The chemistry of a band is a delicate thing. When the right elements are combined, there’s no telling whether it will create a nice slow smolder that will sustain a steady heat for decades or provide one healthy burst of flame before going cold. When speaking of Come, the Boston band who kept the spirit of jagged, ragged indie guitar-rock aloft in the ‘90s, it’s almost a shame to put it into the latter category.
The group’s final two albums—1996’s Near-Life Experience and Gently, Down The Stream from 1998—were absolutely fine. But once you’d had a taste of Come’s “classic line-up” (vocalist/guitarist Thalia Zedek, guitarist Chris Brokaw, bassist Sean O’Brien and drummer Arthur Johnson), which produced three incredible full-lengths together, nothing else would do.
It extends beyond simply what the four could produce in the studio. When you dial up this 20th anniversary reissue of Come’s first LP, 11:11, head straight for the second disc, a 1992 recording of the band playing as part of Sub Pop’s Vermonstress Festival in Burlington, Vt. The songs may not have the same punch as their studio counterparts, but there’s that feeling of abandon stuffed deep into the core of the band’s live attack. Zedek and Brokaw strangle some unholy fury from their guitars, while their rhythm section sound like it is taking everything they have not to turn these midtempo scorchers into nitro-fueled punk.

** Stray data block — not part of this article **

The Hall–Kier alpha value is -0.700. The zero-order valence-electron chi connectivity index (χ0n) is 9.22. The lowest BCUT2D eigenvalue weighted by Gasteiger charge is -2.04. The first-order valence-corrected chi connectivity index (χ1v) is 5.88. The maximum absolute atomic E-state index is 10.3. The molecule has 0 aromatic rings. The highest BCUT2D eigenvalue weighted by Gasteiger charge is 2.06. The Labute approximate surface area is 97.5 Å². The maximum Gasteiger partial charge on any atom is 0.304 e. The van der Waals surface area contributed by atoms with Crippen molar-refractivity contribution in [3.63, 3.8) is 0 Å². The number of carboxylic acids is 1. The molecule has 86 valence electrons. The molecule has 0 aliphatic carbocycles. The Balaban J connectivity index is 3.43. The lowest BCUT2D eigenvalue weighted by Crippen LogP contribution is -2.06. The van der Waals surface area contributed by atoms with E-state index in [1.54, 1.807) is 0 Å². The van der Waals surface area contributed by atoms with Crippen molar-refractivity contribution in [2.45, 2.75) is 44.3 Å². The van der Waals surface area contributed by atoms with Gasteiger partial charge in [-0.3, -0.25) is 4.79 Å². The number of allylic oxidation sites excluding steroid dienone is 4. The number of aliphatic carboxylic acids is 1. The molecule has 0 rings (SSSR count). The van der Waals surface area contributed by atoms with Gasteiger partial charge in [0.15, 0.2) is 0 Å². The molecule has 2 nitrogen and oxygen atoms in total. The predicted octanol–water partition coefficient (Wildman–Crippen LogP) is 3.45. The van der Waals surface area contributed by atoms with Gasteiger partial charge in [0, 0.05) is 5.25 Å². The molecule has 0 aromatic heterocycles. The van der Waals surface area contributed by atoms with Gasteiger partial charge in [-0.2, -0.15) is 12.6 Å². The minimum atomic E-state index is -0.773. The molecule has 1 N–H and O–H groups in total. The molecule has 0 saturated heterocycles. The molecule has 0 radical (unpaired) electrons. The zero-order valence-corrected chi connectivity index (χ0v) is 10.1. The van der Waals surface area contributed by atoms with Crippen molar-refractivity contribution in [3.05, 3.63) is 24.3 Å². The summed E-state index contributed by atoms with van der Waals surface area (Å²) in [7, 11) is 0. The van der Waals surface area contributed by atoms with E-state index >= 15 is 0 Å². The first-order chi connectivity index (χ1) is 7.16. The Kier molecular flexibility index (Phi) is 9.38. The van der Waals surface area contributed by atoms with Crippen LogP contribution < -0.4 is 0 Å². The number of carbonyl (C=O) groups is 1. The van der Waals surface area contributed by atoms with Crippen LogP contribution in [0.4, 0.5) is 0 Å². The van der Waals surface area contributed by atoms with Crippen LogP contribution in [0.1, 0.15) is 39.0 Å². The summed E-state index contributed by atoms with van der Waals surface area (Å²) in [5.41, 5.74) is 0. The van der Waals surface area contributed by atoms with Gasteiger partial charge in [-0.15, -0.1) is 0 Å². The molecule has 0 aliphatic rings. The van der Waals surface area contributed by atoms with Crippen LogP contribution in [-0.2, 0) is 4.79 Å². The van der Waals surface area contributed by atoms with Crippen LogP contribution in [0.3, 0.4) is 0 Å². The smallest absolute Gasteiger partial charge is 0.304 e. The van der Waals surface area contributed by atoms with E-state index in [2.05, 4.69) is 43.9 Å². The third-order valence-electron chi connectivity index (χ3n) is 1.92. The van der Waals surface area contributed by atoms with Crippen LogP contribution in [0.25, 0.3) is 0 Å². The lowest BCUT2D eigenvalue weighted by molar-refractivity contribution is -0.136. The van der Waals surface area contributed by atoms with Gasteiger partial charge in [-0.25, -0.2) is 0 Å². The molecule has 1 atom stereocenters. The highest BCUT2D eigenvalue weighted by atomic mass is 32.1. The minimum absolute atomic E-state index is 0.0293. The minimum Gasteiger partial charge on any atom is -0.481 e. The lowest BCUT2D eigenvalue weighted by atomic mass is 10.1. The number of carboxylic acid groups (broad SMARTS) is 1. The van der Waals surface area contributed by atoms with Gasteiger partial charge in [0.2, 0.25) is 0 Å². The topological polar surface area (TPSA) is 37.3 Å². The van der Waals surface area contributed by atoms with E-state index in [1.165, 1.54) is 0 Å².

Like that live set, the actual album is the perfect document of a band in complete control. Just how much in control? So much so that 11:11 took almost exactly a week to record and mix. Of course we can give much of that credit to the fact that Come had at least two years to beat these songs into near-perfect shape on stage and in rehearsal. But the nine songs that they recorded in the summer of 1992 hardly sound rote. The quick spun tempo changes of “William” feel as if they just stumbled upon it two minutes before hitting record on the tape machine; the rising and cresting waves of guitar noise and incident on “Orbit” are terrifying and inviting.
Nothing about this album really screams of the period of time in which it was created, but Zedek gives it away in her lyrical focus. By the time she had joined up with her Come bandmates, she’d already bore witness to how heroin was ravaging the underground rock community, and had even gotten hooked herself during her days as the vocalist for Live Skull. The echoes of that time resonate through these songs, her weathered voice describing the depths of withdrawal and on the pointedly titled “Brand New Vein,” a rueful look at her uncertain post-junk future.
From this one initial blast, Come made two follow-ups that were worthy successors—the fuller, bluesier Don’t Ask, Don’t Tell, and backing up former Dream Syndicate leader Steve Wynn’s gloriously burnished pop on his 1995 solo effort Melting In The Dark. Soon thereafter, O’Brien and Johnson left the group. And for as much as the band relied on the snaky dust storms that Zedek and Brokaw created with guitars, not having as solid a foundation to build off of, the results never conjured up the same voodoo.
Whether the original lineup’s upcoming reunion shows will have a similar devastating force as they once exhibited two decades ago remains to be seen, but if they let us down, we’ll always have these embers to warm our weary bones.